Photographer: Tomohiro Ohsumi/Bloomberg

Japan’s Second-Biggest Bond Fund Doesn’t See Value in Yen Debt

  • ‘Very hard to put more money into JGBs now,’ MUFJ Kokusai says
  • Yields on 10- and 20-year bonds dropped to records Monday

For Japanese fund managers trying to squeeze yield from their nation’s sovereign debt market, 20-year bonds have become a bastion. Now one gauge shows those too are becoming prohibitively expensive.

Tatsuya Higuchi, who manages the flagship sovereign debt fund at Mitsubishi UFJ Kokusai Asset Management Co., said he looks at the Japanese government bond market’s implied yield for the 10-year benchmark in 10 years’ time and then compares it to long-term averages to decide whether it’s worth buying the longer-dated notes.

“The expected return has become very low, so it’s actually very difficult to put more money into JGBs now,” Higuchi, whose Global Sovereign Bond Fund is ranked by Morningstar Inc. as Japan’s second-biggest by assets, said in an interview on June 8 in Tokyo. “Maybe we’ll go to another currency."

Japanese banks, pension funds and insurers have been forced to buy longer-dated debt as almost 80 percent of JGBs currently have negative yields. The yield on the 10-year Japanese government bond plunged to a record low of minus 0.165 percent Monday, while that on the 20-year security slumped to an unprecedented 0.17 percent. Bank of Japan Governor Haruhiko Kuroda, who is buying sovereign bonds and charging banks fees on some of their reserves, will have another opportunity to boost stimulus at a meeting ending Thursday.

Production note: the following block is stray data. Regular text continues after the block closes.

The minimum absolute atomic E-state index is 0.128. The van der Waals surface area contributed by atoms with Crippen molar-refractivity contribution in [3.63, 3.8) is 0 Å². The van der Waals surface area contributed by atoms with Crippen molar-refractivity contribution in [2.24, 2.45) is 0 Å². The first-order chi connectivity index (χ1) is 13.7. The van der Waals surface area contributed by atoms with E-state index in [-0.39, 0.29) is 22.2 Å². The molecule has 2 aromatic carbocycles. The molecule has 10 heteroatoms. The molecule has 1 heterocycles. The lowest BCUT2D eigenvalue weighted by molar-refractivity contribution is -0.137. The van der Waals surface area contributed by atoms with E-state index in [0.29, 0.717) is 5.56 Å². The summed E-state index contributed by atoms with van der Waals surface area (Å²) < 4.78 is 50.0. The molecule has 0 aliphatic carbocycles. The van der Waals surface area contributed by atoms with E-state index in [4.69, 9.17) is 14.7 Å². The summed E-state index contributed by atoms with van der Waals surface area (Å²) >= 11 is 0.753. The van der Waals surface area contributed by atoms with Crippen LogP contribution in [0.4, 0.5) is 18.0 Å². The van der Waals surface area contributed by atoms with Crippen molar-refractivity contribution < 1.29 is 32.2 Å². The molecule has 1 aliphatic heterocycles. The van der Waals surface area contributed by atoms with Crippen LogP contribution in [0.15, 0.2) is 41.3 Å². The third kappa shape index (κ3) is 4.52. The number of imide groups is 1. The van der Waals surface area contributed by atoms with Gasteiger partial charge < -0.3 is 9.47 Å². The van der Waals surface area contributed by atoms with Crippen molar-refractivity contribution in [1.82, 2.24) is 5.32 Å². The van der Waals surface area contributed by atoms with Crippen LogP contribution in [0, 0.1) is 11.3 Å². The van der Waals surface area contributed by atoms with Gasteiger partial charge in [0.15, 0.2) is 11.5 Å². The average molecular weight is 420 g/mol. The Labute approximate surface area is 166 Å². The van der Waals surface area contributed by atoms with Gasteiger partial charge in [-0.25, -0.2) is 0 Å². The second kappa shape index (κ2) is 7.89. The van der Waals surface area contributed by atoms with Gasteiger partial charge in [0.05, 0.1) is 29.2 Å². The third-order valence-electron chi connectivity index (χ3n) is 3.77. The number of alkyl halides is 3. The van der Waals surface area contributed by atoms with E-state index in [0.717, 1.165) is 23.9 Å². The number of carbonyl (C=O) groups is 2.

Several Steps

Higuchi’s valuation involves several steps. Because buying a 20-year bond is like buying two 10-year bonds in succession, it is possible to look at prevailing yields and then calculate what the second 10-year bond needs to yield to make them equivalent. The implied yield -- called the 10 year, 10-year forward rate -- slid to a record 0.52 percent Friday. The final step is comparing it to average historical yields.

Higuchi’s line in the sand for the forward rate lies about halfway between the average yields on the 10-year and five-year notes since the 2008 financial crisis. It’s bumping against that line now, spurring the fund manager to sell a small amount of 20-year JGBs last week, even as he continues to favor the tenor as offering the best balance of yield and liquidity. Further declines in 20-year JGB yields could still make the bonds more attractive, as long as they’re accompanied by an even bigger drop in 10-year yields.

Higuchi said he hadn’t decided what to do with the proceeds from the sale of 20-year bonds last week.

"We still like longer tenors of U.S. dollars,” he said.

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